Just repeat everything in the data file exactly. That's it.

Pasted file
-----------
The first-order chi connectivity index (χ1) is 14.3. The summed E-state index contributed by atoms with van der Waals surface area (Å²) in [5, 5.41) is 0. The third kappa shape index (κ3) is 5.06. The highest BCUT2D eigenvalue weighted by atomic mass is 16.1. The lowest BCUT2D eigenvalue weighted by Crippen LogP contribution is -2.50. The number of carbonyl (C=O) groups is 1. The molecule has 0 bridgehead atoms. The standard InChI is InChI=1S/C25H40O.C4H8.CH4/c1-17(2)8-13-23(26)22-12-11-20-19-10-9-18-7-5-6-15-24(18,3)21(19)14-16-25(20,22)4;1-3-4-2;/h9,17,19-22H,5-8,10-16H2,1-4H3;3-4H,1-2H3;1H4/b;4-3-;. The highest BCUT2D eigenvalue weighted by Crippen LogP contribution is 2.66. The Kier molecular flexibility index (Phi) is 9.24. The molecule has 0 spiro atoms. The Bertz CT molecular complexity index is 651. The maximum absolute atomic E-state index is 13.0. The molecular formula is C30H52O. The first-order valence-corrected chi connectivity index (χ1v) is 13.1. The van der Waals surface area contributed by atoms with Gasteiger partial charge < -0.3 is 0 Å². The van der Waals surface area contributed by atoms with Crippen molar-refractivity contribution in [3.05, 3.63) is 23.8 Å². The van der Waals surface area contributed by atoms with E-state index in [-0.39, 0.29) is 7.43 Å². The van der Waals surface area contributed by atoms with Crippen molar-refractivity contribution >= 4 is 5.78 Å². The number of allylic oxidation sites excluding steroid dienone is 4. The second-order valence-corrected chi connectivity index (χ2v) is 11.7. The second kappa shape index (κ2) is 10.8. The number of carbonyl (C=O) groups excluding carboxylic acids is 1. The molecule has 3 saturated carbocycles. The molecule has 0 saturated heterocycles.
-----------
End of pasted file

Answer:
The first-order chi connectivity index (χ1) is 14.3. The summed E-state index contributed by atoms with van der Waals surface area (Å²) in [5, 5.41) is 0. The third kappa shape index (κ3) is 5.06. The highest BCUT2D eigenvalue weighted by atomic mass is 16.1. The lowest BCUT2D eigenvalue weighted by Crippen LogP contribution is -2.50. The number of carbonyl (C=O) groups is 1. The molecule has 0 bridgehead atoms. The standard InChI is InChI=1S/C25H40O.C4H8.CH4/c1-17(2)8-13-23(26)22-12-11-20-19-10-9-18-7-5-6-15-24(18,3)21(19)14-16-25(20,22)4;1-3-4-2;/h9,17,19-22H,5-8,10-16H2,1-4H3;3-4H,1-2H3;1H4/b;4-3-;. The highest BCUT2D eigenvalue weighted by Crippen LogP contribution is 2.66. The Kier molecular flexibility index (Phi) is 9.24. The molecule has 0 spiro atoms. The Bertz CT molecular complexity index is 651. The maximum absolute atomic E-state index is 13.0. The molecular formula is C30H52O. The first-order valence-corrected chi connectivity index (χ1v) is 13.1. The van der Waals surface area contributed by atoms with Gasteiger partial charge < -0.3 is 0 Å². The van der Waals surface area contributed by atoms with Crippen molar-refractivity contribution in [3.05, 3.63) is 23.8 Å². The van der Waals surface area contributed by atoms with E-state index in [-0.39, 0.29) is 7.43 Å². The van der Waals surface area contributed by atoms with Crippen molar-refractivity contribution >= 4 is 5.78 Å². The number of allylic oxidation sites excluding steroid dienone is 4. The second-order valence-corrected chi connectivity index (χ2v) is 11.7. The second kappa shape index (κ2) is 10.8. The number of carbonyl (C=O) groups excluding carboxylic acids is 1. The molecule has 3 saturated carbocycles. The molecule has 0 saturated heterocycles.